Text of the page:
But the code has its darker purposes, for the relationship between power and the press, at least in the political sphere that I know, is a profoundly dysfunctional relationship. Seduction and betrayal tune a pavanne that both sides dance. My first exposure to this stormy marriage at the national level was on a bright, snowy Sunday Iowa afternoon when David Axelrod, who became for me that day the Barry White of spin, strode cheerily into the press compound and began to utter the most patently untrue remarks I had heard in my admittedly few months on the trail. I stood, agape, in a crush of lower level reporters furiously scribbling the Ax blather, a few (this was only 2007, after all) aiming recorders at his mustache. It's not that the other reporters didn't know Axelrod was feeding them a line--an impotent and therefore all-the-more poisonous fury emanated from them like heat--but they were trapped. They had jobs to do; they had to report what was said and done that day, no matter what.
Many if not most of these beat reporters did not have the luxury I had, as an unpaid blogger, of turning around and walking away. Some, probably the majority, resented the campaign (and the other campaigns I covered were exactly the same) for the pablum, even as the staffers did not respect the journalists for eating it. Meanwhile, as I've indicated, this was not an equal opportunity environment. The reporters who favored the candidate naturally got more access; they were fed special tidbits now and then. In such an environment, the code is necessary on some level just to keep reporters and staffers from each other's throats.
Although this reminiscence may seem to detour from the saga of the runaway general, really it goes to the crux. The spectacle I witnessed that afternoon in Iowa helped to settle into the back of my brain something that had begun merely as a niggle: an inner warning that I should be wary about getting too close to a politician or staffers, that I should not socialize with them, because no matter how much we might share a common patriotism and a common humanity, in the middle ground we have very different goals. This was the beginning of a slow understanding of what "committing an act of journalism" can sometimes entail.
Sometimes, often abruptly, an assignment becomes more than doing the job. It's suddenly a really big story, more important than the reporter and the sources put together. Did Michael Hastings know that by publishing the McChrystal & staff comments he was going to get them in a shit load of trouble? Surely, he did. And he knew this, and did it anyway, probably liking a lot of the guys very much. But the back chat was and is such a warning sign of a war out-of-control, even if disrespect is how good and talented men handle that impossible situation, that Michael Hastings had to publish. (Interestingly, the Obama administration seems not to have read on to the larger point of the article.) I'm sure Hastings thought about what he was doing, thought long and hard.
Likely only a tenth of the salaciousness Hastings saw and heard made it into his piece. I estimate based on how much of what I see and hear makes it into mine. Journalists every single day make decisions on what to put in, what to leave out, for a panoply of reasons practical, stylistic and rhetorical. And always, always the mental wheels of moral calibration are turning. This is a novel situation--what should I do here? Am I making the right choice? Here is where sources--like the Obama California grassroots organizers with whom I finally learned the lesson about getting too close--like the McChrystal staffers in Paris--get themselves in trouble. They don't understand that for reporters stories are always evolving; they don't grasp the implications for themselves. Even as they are stepping forward in the dance of seduction--the better to be presented to readers as they see themselves--they trust. I have been that partner in the dance, I have trusted; I know just how easy it is to fall into the delusion--why? because people think they will enjoy being observed and written up. Sometimes all it takes is the establishment of bona fides to get past initial caution. The bona fides I trusted, again and again, was the name of the news organization a reporter interviewing me was writing for. If I admired the outlet, how could the reporter not write something I would admire about me? I'm still not sure I've learned that lesson.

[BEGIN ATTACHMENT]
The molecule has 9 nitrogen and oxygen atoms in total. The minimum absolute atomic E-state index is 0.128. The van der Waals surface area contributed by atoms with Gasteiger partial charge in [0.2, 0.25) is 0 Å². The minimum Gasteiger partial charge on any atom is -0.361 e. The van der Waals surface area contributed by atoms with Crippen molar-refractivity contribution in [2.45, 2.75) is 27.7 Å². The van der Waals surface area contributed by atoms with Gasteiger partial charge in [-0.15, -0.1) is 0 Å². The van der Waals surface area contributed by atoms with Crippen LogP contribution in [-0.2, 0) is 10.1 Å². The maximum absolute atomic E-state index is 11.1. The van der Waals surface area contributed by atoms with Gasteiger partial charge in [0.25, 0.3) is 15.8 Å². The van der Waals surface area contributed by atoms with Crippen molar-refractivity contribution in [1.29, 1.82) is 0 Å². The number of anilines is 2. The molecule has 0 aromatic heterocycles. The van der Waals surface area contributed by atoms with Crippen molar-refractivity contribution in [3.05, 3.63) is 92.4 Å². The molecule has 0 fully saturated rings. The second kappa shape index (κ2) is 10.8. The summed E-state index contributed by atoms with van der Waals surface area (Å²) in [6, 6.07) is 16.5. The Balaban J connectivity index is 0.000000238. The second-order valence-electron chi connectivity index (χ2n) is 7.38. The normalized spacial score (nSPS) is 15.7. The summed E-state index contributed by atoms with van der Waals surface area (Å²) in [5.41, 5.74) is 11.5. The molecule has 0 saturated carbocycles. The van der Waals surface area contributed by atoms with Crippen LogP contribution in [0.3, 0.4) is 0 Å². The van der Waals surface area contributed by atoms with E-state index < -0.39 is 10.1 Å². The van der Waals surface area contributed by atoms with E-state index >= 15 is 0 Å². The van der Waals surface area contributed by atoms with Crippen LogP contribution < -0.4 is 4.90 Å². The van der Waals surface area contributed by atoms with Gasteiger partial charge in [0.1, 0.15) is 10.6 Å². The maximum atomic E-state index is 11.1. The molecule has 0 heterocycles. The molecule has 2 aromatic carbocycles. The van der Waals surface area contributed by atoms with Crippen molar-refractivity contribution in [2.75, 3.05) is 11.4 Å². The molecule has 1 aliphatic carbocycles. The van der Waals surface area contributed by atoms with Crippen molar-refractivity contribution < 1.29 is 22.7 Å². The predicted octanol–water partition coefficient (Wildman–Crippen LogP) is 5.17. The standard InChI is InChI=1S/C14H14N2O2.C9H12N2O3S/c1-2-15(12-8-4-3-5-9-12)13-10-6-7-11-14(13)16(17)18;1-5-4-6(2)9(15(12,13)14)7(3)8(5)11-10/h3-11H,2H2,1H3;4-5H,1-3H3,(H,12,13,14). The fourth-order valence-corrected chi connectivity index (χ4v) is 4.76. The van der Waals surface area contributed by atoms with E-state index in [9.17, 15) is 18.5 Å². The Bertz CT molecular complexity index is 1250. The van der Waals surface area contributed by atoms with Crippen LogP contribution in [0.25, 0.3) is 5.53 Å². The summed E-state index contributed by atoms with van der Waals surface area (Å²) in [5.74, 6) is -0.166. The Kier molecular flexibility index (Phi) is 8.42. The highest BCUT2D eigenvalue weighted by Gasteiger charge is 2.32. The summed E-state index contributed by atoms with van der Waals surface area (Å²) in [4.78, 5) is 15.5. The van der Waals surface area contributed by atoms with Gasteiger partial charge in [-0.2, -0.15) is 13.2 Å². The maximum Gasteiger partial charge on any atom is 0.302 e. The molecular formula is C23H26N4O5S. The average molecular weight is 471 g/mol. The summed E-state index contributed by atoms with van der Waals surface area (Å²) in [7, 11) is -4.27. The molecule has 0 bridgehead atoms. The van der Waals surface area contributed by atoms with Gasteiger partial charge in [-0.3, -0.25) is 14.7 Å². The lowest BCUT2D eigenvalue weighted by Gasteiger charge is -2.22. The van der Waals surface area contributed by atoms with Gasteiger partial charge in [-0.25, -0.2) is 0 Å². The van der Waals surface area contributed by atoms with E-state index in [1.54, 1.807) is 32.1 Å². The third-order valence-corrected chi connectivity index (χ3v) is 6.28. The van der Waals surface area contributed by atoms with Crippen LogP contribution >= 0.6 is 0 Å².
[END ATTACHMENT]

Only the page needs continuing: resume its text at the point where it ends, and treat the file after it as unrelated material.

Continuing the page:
For the Obama grassroots organizers whose trust I betrayed, my bona fides was money. I had donated to the Obama Campaign; therefore, it was inconceivable that I would ever write anything that might damage that campaign. For the McChrystal staffers, Hastings's bona fides likely was the death of his sweetheart in the Iraq War. Surely, every staffer (if not McChrystal himself) knew Hastings's history. Somebody had googled him, if nothing else. This was a tragedy none of them, battle-hardened as they were, had experienced in war. Hastings had. Therefore, it was inconceivable that he would betray them. In some of Hastings's anecdotes, I get the sense, ever so slightly, that these staffers, ironically, sadly, in their talk are trying to prove to the reporter that they are as tough as he is. The best war reporting is always shot through with reticence (think Dexter Filkins at the New York Times). And here, paradoxically, is Hastings at his best, in not giving us everything that he could have.
In the end, it's not a matter of beat reporters versus freelancers, of breaking the code and losing access. Any reporter worth his or her salt would have reported exactly as Hastings and I did. Sometimes the story trumps every other consideration. Over time, I've come to see that every little bit of reportage, no matter how quotidian, is a small act of betrayal. The mere chronicling of an event, in the act of choosing words, in the fixing of the camera lens, affects it. Anybody who has ever been part of something and later seen it in the press has experienced that moment of disassociation, the knowledge that the reportage, no matter how good and accurate, has not captured quite what was seen and felt, and now that the event has been chronicled, has changed it. In this way, journalism is rather like quantum physics.
But I try not to get too philosophical and epistemological about what I do. Every single day that I head out to cover a story now I always recognize that small knot in the pit of my stomach that signifies the possibility for betrayal even as my spirits lift for I so enjoy the seductive dance itself. And maybe because I'm a journalist, both the knot of unease and the juxtaposed anticipation seem to me to be very good things.